PRESSURE CORING IN MARINE SEDIMENTS: INSIGHTS INTO GAS HYDRATE SYSTEMS AND FUTURE DIRECTIONS
A recent focus on deepwater, coarse-grained, high-concentration hydrate reservoirs as a potential energy resource has motivated hydrate drilling and pressure coring expeditions in Japan, India, China, and the U.S., as well as the capability to perform a variety of analyses under pressure and transfer pressurized cores to shore-based laboratories. Pressurized cores can now be analyzed with X-ray imaging, and for physical properties, geomechanical properties, permeability, and microbial activity while maintaining the of samples pressure and temperature within the hydrate stability field. These pressure coring efforts have resulted in an improved understanding of hydrate formation processes, reservoir conditions, and the fundamental properties of hydrate-bearing sediments.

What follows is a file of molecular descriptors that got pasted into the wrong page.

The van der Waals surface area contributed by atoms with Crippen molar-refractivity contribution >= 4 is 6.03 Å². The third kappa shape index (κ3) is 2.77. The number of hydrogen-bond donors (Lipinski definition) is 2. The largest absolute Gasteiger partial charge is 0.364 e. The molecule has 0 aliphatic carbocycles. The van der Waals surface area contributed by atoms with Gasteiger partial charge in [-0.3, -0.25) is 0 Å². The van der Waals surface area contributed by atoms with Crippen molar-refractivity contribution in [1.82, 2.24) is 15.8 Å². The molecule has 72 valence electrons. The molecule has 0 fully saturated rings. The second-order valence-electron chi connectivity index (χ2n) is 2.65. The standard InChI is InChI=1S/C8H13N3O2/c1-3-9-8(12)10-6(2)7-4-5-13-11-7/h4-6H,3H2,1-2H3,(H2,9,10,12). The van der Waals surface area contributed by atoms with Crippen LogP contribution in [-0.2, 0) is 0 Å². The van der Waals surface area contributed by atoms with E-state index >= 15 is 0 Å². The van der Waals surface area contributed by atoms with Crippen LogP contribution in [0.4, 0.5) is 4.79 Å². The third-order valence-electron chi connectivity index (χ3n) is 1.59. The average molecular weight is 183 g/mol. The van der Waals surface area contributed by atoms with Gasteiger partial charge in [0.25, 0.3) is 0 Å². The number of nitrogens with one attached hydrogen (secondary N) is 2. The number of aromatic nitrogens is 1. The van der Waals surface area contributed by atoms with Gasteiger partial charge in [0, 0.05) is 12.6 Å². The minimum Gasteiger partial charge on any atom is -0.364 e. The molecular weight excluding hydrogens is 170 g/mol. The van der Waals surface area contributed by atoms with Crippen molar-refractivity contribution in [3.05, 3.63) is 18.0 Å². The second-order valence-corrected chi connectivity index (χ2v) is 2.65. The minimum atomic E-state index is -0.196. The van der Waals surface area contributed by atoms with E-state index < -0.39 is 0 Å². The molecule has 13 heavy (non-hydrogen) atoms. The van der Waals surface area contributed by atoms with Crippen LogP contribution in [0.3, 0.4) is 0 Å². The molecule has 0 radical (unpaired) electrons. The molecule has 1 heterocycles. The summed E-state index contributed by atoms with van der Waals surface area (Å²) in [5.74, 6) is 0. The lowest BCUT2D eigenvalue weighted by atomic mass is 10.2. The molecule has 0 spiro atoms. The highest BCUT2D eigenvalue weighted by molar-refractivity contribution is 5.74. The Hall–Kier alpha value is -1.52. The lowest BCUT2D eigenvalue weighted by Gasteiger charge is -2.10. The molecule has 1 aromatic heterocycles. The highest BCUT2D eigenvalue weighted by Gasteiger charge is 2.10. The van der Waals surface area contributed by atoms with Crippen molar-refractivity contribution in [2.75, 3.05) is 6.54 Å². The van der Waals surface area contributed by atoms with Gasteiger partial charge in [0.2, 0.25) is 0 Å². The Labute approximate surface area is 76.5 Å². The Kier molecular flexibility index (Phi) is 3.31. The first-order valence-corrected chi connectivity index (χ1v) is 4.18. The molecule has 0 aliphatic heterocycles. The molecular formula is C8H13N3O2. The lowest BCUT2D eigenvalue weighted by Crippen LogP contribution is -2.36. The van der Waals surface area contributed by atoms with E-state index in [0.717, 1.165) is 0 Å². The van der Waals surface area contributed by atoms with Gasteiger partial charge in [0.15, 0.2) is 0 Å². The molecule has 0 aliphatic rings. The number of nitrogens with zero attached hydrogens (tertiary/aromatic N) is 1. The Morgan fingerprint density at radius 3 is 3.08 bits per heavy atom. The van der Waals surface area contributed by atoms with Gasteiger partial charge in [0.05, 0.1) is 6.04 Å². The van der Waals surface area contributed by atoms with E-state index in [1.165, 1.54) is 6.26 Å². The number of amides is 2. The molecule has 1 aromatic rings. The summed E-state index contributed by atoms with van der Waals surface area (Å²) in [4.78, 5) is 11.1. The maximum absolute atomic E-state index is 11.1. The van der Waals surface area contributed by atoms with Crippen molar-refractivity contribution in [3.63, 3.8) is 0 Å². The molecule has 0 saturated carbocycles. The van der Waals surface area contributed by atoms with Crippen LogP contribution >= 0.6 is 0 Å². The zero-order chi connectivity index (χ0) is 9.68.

Beyond characterization of hydrate systems, preservation of in situ properties and gas content/composition of sediments by pressure coring has the potential to illuminate deep microbial processes, the geomechanical conditions that can influence submarine slope failures, and the properties of hydrocarbon-bearing mudrocks.